In The Midnight Library, Matt Haig’s enchanting new novel, Nora Seed finds herself faced with this decision. Faced with the possibility of changing her life for a new one, following a different career, undoing old breakups, realizing her dreams of becoming a glaciologist; she must search within herself as she travels through the Midnight Library to decide what is truly fulfilling in life, and what makes it worth living in the first place.
And this is my review:
To begin with, I know that Matt Haig has struggled with his own mental health as he has written about this often on his Facebook account. As I also wrestle with my own “black clouds” I was very reluctant to read this book. I kept on putting it off because I couldn’t face reading more miserable thoughts. As I became more and more isolated during the COVID crisis, I didn’t want to read anything that might dig up anything even more difficult to handle.
And then I arrived at the front of the library ebook queue! Did I want to read the book, or should I let it go to the next person in line? Making up my mind, I downloaded the book and read the first couple of chapters. I couldn’t see what all of the fuss was about. I knew by then that the book had had an amazing reception and was on bestseller lists. It was about to win awards.
I still wasn’t keen.
Suddenly, I simply got it. I became immersed in the story and loved it. I couldn’t put the book down and my mood began to lift. Even in the darkest moments of COVID and the gloomiest parts of my brain, sunlight began to shine.
So, I think I must actually buy the book so that I can turn to it again.
Thank-you, Matt X
So, now we have arrived at the final book of 2020: Lies by T M Logan…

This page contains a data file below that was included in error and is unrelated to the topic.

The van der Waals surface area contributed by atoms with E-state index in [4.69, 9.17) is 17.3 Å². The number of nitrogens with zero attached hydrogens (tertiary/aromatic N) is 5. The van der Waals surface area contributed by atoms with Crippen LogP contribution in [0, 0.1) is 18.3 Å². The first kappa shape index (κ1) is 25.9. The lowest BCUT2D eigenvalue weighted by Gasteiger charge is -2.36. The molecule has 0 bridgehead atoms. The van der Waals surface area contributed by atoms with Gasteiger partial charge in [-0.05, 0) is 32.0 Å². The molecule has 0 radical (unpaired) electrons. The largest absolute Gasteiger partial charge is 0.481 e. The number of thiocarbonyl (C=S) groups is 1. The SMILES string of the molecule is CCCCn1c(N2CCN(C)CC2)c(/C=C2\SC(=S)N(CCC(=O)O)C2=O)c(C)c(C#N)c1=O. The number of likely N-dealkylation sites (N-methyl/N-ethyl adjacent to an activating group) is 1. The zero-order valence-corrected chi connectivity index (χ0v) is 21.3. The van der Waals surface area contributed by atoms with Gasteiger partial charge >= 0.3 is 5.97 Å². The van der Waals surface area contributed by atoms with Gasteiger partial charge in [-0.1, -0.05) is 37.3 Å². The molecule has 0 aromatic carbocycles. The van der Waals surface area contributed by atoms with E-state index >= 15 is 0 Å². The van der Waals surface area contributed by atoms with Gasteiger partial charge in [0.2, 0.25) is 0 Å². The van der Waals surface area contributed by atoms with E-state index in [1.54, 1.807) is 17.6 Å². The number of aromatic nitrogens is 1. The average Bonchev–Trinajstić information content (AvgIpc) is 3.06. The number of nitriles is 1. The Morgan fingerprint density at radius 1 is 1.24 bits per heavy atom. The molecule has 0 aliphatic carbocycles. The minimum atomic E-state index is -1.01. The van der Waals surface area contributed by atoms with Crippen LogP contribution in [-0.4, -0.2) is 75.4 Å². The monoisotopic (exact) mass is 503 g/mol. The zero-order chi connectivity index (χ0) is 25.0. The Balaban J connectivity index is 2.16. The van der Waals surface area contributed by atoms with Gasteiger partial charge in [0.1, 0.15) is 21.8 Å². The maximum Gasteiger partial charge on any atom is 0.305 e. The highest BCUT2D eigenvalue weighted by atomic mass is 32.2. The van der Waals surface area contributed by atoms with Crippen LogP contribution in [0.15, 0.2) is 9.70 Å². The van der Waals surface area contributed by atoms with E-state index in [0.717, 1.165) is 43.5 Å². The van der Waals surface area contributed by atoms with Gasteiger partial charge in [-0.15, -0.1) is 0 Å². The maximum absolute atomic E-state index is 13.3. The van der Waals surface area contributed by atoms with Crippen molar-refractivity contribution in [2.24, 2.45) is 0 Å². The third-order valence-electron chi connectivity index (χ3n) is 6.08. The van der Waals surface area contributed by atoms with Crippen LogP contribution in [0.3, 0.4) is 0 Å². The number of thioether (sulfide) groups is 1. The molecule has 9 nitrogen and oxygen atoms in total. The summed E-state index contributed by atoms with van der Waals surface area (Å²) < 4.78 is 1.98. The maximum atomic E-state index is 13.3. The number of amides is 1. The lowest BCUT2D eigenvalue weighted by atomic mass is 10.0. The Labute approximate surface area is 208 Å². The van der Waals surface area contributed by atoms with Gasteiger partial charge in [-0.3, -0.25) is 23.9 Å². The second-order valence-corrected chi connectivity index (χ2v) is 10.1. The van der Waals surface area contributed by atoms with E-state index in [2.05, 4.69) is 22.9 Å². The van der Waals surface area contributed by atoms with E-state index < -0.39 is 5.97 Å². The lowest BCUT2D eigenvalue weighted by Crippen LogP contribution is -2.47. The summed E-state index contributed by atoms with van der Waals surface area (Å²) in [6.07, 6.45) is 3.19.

Let’s start with the blurb!
WHAT IF YOUR WHOLE LIFE WAS BASED ON LIES?
A gripping new psychological thriller of secrets and revenge.
When Joe Lynch sees his wife enter an underground car park in the middle of the day, he’s intrigued enough to follow her down.
And when he sees her in an angry altercation with family friend Ben, he naturally goes to her defence – and doesn’t for a minute believe the accusations Ben makes against her.
It’s pure misfortune that, just as the clash becomes violent and Ben is knocked unconscious, Joe’s son has an asthma attack, and Joe has to take him to safety.
This is my final review of 2020:
I really enjoyed this book! It was complex, with so many plot twists that it took my breath away. Just when I thought that I had worked everything out, the author would change things around again. From a slight change to routine, a whole life gets turned around and upside down and the “hero” has no idea what is happening or where his life will end up.
So, I have immediately reserved more books by the author and I am sure that I am in for further treats if they are as good as this one!
OK, that definitely wasn’t my best review but my memory is really poor at the moment! Please believe me when I say that the book is definitely worth looking at. Read some of the other comments on Goodreads for more responses.
So, next week’s Roundup will look at my first reads of 2021 – there is definitely one so far. Until then…
Happy Reading to you all!
Love and best wishes,